<throughput metric="KB/s">7712.922</throughput>
    <throughput metric="MB/s">7.532</throughput>
    <throughput metric="mbps">63.184</throughput>
    <avg_bytes_per_compl metric="B">128.000</avg_bytes_per_compl>
  </thread>
  <total_bytes metric="MB">830.880005</total_bytes>
  <realtime metric="s">60.015000</realtime>
  <avg_bytes_per_compl metric="B">128.000</avg_bytes_per_compl>
  <threads_avg_bytes_per_compl metric="B">128.000<</threads_avg_bytes_per_compl>
  <avg_frame_size metric="B">127.780</avg_frame_size>
  <throughput metric="MB/s">13.845</throughput>
  <throughput metric="mbps">116.136</throughput>
  <total_buffers>6806569.000</total_buffers>
  <throughput metric="buffers/s">113414.463</throughput>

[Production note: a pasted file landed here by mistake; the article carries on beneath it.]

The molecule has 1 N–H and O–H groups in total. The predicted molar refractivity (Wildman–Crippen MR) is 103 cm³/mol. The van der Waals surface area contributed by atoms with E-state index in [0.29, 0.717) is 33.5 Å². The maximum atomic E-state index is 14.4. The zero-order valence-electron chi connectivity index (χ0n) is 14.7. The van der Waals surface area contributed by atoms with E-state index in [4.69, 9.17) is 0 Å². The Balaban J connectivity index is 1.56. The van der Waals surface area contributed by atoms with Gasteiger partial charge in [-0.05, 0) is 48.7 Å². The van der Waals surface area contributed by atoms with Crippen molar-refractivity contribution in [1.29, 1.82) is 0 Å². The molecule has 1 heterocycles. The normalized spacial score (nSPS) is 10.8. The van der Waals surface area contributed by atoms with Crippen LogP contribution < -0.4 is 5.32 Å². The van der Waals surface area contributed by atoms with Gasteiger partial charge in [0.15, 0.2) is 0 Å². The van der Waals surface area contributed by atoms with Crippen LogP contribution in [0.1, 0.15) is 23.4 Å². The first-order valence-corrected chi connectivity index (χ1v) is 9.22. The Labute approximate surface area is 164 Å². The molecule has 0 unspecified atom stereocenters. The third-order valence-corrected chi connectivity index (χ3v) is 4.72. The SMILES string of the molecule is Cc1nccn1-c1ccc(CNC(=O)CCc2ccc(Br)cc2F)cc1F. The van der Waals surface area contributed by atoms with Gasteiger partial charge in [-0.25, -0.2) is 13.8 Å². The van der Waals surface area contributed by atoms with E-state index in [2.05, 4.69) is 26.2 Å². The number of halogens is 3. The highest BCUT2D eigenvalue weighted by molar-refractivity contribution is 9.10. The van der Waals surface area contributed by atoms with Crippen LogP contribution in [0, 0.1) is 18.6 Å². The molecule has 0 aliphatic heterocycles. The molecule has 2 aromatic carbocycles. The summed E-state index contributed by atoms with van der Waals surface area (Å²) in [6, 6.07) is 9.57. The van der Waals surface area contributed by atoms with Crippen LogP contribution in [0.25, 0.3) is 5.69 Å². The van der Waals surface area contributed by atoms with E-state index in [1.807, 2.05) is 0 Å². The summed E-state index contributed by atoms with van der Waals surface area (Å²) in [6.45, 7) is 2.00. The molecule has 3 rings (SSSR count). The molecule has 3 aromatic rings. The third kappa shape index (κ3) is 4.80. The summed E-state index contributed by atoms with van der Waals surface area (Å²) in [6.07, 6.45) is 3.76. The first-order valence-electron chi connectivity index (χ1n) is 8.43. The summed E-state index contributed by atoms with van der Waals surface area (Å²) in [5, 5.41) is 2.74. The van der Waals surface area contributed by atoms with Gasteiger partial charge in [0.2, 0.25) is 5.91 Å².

<avg_packets_per_interrupt metric="packets/interrupt">1.968
  </avg_packets_per_interrupt>
  <interrupts metric="count/sec">57715.621</interrupts>
  <dpcs metric="count/sec">11576.306</dpcs>
  <avg_packets_per_dpc metric="packets/dpc">9.814</avg_packets_per_dpc>
  <cycles metric="cycles/byte">210.673</cycles>
  <packets_sent>2</packets_sent>
  <packets_received>6818294</packets_received> 
  <packets_retransmitted>0</packets_retransmitted>
  <errors>1</errors>
  <cpu metric="%">44.976</cpu>
  <bufferCount>9223372036854775807</bufferCount>
  <bufferLen>128</bufferLen>
  <io>2</io>
</ntttcpr>

To view all switches that are available with NTttcp, open a command prompt, and then run the following command:

ntttcp

Related information

Network maximum transmission unit (MTU) for your EC2 instance

Placement groups